A History of Screenwriting – 33 in a series – A Trip to the Moon (George Méliès, France, 1902)

A History of Screenwriting – 33 in a series – A Trip to the Moon (George Méliès, France, 1902)

A History of Screenwriting - 33 in a series - A Trip to the Moon (George Méliès, France, 1902)

A Trip to the Moon (FrenchLe Voyage dans la Lune)[a] is a 1902 French silent film directed by Georges Méliès. Inspired by a wide variety of sources, including Jules Verne‘s novels From the Earth to the Moon and Around the Moon, the film follows a group of astronomers who travel to the Moon in a cannon-propelled capsule, explore the Moon’s surface, escape from an underground group of Selenites (lunar inhabitants), and return to Earth with a captive Selenite. It features an ensemble cast of French theatrical performers, led by Méliès himself in the main role of Professor Barbenfouillis, and is filmed in the overtly theatrical style for which Méliès became famous.

The film was an internationally popular success on its release, and was extensively pirated by other studios, especially in the United States. Its unusual length, lavish production values, innovative special effects, and emphasis on storytelling were markedly influential on other film-makers and ultimately on the development of narrative film as a whole. Scholars have commented upon the film’s extensive use of pataphysical and anti-imperialist satire, as well as on its wide influence on later film-makers and its artistic significance within the French theatrical féerie tradition. Though the film disappeared into obscurity after Méliès’s retirement from the film industry, it was rediscovered around 1930, when Méliès’s importance to the history of cinema was beginning to be recognized by film devotees. An original hand-colored print was discovered in 1993 and restored in 2011.

A Trip to the Moon was named one of the 100 greatest films of the 20th century by The Village Voice, ranked 84th.[6] The film remains the best-known of the hundreds of films made by Méliès, and the moment in which the capsule lands in the Moon’s eye remains one of the most iconic and frequently referenced images in the history of cinema. It is widely regarded as the earliest example of the science fiction film genre and, more generally, as one of the most influential films in cinema history. — Wikipedia



* A portion of each sale from Amazon.com directly supports our blogs
** Many of these books may be available from your local library. Check it out!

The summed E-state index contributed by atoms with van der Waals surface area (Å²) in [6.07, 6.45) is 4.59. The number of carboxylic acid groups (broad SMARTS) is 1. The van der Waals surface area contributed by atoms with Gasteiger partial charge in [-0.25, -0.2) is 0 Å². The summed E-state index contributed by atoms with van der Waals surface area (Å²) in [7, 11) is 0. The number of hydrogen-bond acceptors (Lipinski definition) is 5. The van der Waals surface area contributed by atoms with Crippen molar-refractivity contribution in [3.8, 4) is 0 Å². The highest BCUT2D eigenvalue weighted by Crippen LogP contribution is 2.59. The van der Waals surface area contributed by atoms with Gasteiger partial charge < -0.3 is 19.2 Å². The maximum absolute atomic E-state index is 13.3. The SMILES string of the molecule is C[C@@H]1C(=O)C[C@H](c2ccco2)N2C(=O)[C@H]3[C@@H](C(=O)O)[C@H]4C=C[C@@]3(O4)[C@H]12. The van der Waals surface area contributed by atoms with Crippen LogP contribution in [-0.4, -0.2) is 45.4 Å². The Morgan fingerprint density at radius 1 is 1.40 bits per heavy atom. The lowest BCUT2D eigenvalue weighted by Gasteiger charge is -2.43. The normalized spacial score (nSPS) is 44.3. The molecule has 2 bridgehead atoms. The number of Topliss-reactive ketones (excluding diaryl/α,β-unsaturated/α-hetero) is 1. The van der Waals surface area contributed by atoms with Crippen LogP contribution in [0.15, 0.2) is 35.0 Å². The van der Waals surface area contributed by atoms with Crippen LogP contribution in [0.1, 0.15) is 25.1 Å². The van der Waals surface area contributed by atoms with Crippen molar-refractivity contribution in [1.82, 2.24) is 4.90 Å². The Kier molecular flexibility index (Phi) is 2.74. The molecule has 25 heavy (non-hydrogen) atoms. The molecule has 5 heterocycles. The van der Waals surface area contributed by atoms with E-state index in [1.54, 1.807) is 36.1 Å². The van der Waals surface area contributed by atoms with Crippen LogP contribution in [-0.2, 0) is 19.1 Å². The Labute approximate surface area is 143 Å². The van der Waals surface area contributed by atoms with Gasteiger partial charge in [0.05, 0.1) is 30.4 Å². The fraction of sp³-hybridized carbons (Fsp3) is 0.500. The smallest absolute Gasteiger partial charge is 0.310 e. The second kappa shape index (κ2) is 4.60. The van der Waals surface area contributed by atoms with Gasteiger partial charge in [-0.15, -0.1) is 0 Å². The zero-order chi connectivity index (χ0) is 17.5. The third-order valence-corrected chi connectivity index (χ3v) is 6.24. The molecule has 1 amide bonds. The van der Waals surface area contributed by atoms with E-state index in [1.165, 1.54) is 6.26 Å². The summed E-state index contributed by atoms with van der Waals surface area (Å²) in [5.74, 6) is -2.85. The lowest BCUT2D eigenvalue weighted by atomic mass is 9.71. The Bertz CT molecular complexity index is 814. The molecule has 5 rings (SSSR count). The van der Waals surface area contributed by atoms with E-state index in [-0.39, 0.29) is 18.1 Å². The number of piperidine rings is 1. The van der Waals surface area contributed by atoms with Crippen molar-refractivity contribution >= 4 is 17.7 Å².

I teach several classes for the Stephens College Low-Residency MFA in Screenwriting, including History of Screenwriting. In fact, I created the curriculum for that course from scratch and customized it to this particular MFA in that it covers ‘Screenwriting’ (not directors) and even more specifically, the class has a female-centric focus.  As part History of Screenwriting I, the first course in the four-class series, we focus on the early women screenwriters of the silent film era  who male historians have, for the most part, quietly forgotten in their books. In this series, I share with you some of the screenwriters and films that should be part of any screenwriters education. I believe that in order  to become a great screenwriter, you need to understand the deep history of screenwriting and the amazing people who created the career. — Dr. Rosanne Welch

A History of Screenwriting – 32 in a series – Long Distance Wireless Photography (George Méliès, France, 1908)

A History of Screenwriting – 32 in a series – Long Distance Wireless Photography (George Méliès, France, 1908)

A History of Screenwriting - 32 in a series - Long Distance Wireless Photography (George Méliès, France, 1905)

Into a photography studio full of large fantastic machines steps an elderly couple. The bearded proprietor explains the equipment and gives them a demonstration and projects a painting of three women onto a large screen; suddenly the women begin to move. The customers are impressed. First the women sits in the special seat: she’s projected onto the screen, and her good nature comes out in the laughing image. Then it’s the man’s turn, but on the screen it projects a painted, apelike Friar Tuck face. The man gets angry and tries to wreck the machine getting an electric jolt in the process. – Silent Film House



* A portion of each sale from Amazon.com directly supports our blogs
** Many of these books may be available from your local library. Check it out! 


I teach several classes for the Stephens College Low-Residency MFA in Screenwriting, including History of Screenwriting. In fact, I created the curriculum for that course from scratch and customized it to this particular MFA in that it covers ‘Screenwriting’ (not directors) and even more specifically, the class has a female-centric focus.  As part History of Screenwriting I, the first course in the four-class series, we focus on the early women screenwriters of the silent film era  who male historians have, for the most part, quietly forgotten in their books. In this series, I share with you some of the screenwriters and films that should be part of any screenwriters education. I believe that in order  to become a great screenwriter, you need to understand the deep history of screenwriting and the amazing people who created the career. — Dr. Rosanne Welch